Spanish prisoners who’ve served much of their sentence can be allowed out under a regime called here el tercer grado, ‘the third grade’. As the word grado also means ‘degree’, this always leads to confusion in my mind. I can never decide whether the prison authorities are being lenient or exceptionally harsh.

Pontevedra town council recently introduced their latest – notice I don’t say ‘a new’ – one-way traffic scheme in the city. Just in time for the Christmas shopping rush. Needless to say, this led to a good deal of confusion and quite a lot of accidents. But this may have had less to do with the new system than with the decision to put traffic cops at every junction. As a Spanish friend once said to me, there’s no snarl-up that can’t be made worse by putting one of these clowns in the middle of the road with a whistle in his or her mouth.


Guiri said...

Cadiz is famous for its deaf ex-shipyard workers.

Graeme said...

“The upshot is that taxpayers are being defrauded by a disgraceful conspiracy of shameless layabouts and gutless politicians, while the virtue of self-help is destroyed by the vice of a something-for-nothing culture.”

That must be a reference to the "financial services industry", or have I missed something?

Colin said...


I'm left unclear as to what you mean.

There are two dubious activities here:

1. Defrauding your fellow citizens to get a lifetime of undeserved benefits, and

2. Earning obscene amounts for the generation of wealth is/which might be largely illusory or chimerical.

Both seem to me to be immoral but only the former is illegal - putting aside the obvious frauds that surface.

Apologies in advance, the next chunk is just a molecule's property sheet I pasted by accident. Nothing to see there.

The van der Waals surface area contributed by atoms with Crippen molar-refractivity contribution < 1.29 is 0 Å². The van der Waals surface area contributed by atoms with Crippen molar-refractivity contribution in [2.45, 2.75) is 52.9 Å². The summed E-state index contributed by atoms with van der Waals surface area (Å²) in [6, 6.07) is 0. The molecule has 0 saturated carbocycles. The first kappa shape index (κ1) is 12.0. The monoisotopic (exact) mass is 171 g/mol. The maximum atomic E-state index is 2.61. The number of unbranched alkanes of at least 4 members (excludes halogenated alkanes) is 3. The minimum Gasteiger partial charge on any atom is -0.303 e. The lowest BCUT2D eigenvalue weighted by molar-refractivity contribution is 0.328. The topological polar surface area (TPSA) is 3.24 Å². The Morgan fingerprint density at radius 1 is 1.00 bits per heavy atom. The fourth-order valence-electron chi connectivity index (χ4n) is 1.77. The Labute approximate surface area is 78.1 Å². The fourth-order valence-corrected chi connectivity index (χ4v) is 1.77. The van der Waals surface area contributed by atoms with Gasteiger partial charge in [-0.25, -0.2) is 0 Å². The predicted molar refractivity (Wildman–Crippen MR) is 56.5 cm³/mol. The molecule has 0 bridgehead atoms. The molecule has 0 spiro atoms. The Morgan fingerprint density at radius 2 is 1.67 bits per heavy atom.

Do you think illegal benefit claiming is OK [for whatever reason] or just not as bad as earning an obscene salary in a legal enterprise?

Or do you agree both are morally wrong and think that both should be made illegal. If so, how in the case of salaries? A cap?

Colin said...

Sorry about the syntax. I ca't get the hand of Wordpad, which is all my new laptop has . . .

". . .which is/might be . . ."

Graeme said...

Well despite the fairly flippant nature of my original comment there is a serious issue here Colin. I almost never see those who rail so freely against benefit fraud talk of the very significant fraud perpetrated by often much wealthier people concerning that tiny detail that is paying taxes. It's hard to get accurate estimates but it's generally acknowledged that teams of inspectors put on the case pay their way very very quickly. So we are left with the question of why fraud by the poorer sections in society attracts so much attention and resources, whilst other potentially greater frauds do not. The phrase you quoted could easily be applied to various situations, and I haven't even mentioned the monarchy. The idea of those who supported the economic model of the last few years talking of a "something for nothing" culture is just a sick joke. Oh, and I almost forgot the political fraud. Perhaps many people ended up on disability benefits because of the determination of British politicians to reduce the unemployment figures by any available means?